Psychic fair showcases paranormal talents

Laura Jones, compassionate psychic guidance intuitive mentor and life coach, used her skills to help others. Jones and others took place in the 2014 Ames Psychic and Paranormal Expo on Oct. 18 at the Scheman Building. The fair brought vendors, speakers, healers and others.

Emily Eppens

Psychic readings and paranormal vibes swirled throughout the Scheman Building as psychics provided guidance to people of all ages at the Ames Psychic and Paranormal Expo.

Celebrating the Halloween season, members of the Des Moines area pagan and psychic communities took the opportunity to share their wares to the general public.

The second annual expo took place in the Scheman Building on Oct. 18.

Tarot card readings, essential healing techniques, animal communication and vibration therapy were just a few of the psychic services offered.

More than 50 vendors from around Iowa came to sell their wares and share their craft. Mystic and new age shops selling jewelry, crystals and books were also set up.

“I always like it here,” said Alicia Anspaugh, the owner of the Des Moines New Age Shop. “It always has a peaceful vibe.”

Though many of the vendors were pagan, the event attracted many others to its doors. Speakers spoke about topics such as removing unwanted energies and shared true ghost story experiences. Ghost hunters made an appearance and mediums also provided guests with paranormal readings.

Amy Bruni, an actress from the reality TV show “Ghost Hunters,” spoke after the event.

“We have shows that we do in the Quad Cities, another one that we do in Marion, [Iowa] in addition to the Ames expo,” said Kelly McCarville, one of the expo hosts. “I do spotty readings, but I’m not at my booth the whole time because my main role is to be the host.”

McCarville said she enjoyed the events because they were more open to the public than other pagan events.

“I don’t attend events when they feel totally boxed in,” McCarville said. “It’s too restrictive. It should be open so the energies can flow around.”

Toni Marlatt, the high priestess of a pagan coven in Nevada, offered her insight into why the pagan community can sometimes tend to be closed off to the public.

“I think a lot of it is misinterpreted and a lot of it is misunderstood. People don’t know what to expect,” Marlatt said. “I teach my students to be patient and compassionate to all religions. We respect everyone’s rights to their own path. Magic is just science that has not been understood yet.”

Anspaugh said the pagan community is slowly beginning to become more accepted by and open to the public. Resources for services similar to those at the expo are becoming easier to find, Anspaugh said.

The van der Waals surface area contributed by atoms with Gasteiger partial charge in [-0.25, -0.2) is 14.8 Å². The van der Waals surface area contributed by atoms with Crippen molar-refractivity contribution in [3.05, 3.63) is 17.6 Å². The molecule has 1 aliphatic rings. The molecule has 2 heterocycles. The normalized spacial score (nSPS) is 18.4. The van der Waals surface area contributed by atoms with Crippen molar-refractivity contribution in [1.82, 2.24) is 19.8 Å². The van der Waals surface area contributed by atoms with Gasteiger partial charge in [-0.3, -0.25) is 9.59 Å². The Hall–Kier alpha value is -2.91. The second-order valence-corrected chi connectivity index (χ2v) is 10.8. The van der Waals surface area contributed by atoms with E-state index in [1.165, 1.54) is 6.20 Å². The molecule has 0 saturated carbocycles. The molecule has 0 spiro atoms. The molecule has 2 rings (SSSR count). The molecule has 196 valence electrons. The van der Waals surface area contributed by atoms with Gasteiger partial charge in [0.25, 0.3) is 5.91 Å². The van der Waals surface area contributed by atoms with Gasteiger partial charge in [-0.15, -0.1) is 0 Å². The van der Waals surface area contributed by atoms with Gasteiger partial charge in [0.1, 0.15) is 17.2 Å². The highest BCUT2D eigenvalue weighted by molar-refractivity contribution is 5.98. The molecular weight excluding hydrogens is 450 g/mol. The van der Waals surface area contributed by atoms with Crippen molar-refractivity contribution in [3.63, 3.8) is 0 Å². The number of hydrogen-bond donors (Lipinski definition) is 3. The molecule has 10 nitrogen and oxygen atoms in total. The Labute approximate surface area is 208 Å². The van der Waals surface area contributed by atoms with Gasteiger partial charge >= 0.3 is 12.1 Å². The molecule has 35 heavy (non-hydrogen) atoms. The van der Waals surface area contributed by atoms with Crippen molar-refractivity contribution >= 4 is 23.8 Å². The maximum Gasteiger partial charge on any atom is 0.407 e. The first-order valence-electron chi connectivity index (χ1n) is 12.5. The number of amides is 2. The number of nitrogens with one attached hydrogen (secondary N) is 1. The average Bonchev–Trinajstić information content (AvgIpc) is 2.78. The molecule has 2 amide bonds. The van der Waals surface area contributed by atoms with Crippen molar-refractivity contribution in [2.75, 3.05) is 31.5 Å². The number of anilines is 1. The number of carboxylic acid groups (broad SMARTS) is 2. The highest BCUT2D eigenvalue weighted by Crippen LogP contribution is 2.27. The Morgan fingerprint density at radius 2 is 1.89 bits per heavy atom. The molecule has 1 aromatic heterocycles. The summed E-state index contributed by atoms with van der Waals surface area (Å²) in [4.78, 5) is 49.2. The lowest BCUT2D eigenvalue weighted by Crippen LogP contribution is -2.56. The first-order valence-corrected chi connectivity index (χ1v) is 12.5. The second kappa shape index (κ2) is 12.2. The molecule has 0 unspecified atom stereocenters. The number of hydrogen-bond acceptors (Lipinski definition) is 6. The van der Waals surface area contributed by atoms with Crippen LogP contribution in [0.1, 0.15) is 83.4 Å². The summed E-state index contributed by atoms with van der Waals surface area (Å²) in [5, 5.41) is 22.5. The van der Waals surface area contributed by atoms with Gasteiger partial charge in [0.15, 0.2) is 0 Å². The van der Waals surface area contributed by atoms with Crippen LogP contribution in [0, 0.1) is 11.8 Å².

“The main goal of my store is to pay the bills obviously, but it is more to connect with the general public,” Anspaugh said. “No matter where you go, you’ll find someone who has had a hunch or a gut instinct and maybe brushed the subject [of paganism], but they don’t know exactly what it is. As long as I’m willing to teach and explain, I find that people have a curiosity, which is great.”

Laura Jones, an intuitive reader from Des Moines and also known as Lauracle, mentors people who are searching for answers on the mystic side.

“My ideal world is that everyone would feel connected in some personal way for them,” Jones said. “It’s almost another way for them to be closer to God or feeling personally that there is something greater than themselves.”

Lenore Hamill, the owner of Morning Light Bookstore in Windsor Heights, Iowa, said she loves open events like the expo as a way to meet and connect with people with all different mindsets.

“It’s awesome here because there is such a mix of people,” Hamill said. “There [are] Asian, Wiccan and astrology practices and even people who specialize in crystal rocks. There’s all different methodologies — it’s all spiritual, but it’s all different.”

Ray Bonebreak, who refers to himself as the crystal guy and was a vendor at a booth, said the best part about the expo and other new age shows, was that he knows just about everyone.

“We are a family,” Bonebreak said.

McCarville hopes that in the future her show and other similar shows will continue to grow and reach out.

“I think that a lot of time people don’t know where to go to get these types of services,” McCarville said. “It also gives the vendors an opportunity to offer their services, there’s only so many places these people can go to put themselves out there. This event gives the community a way to connect.”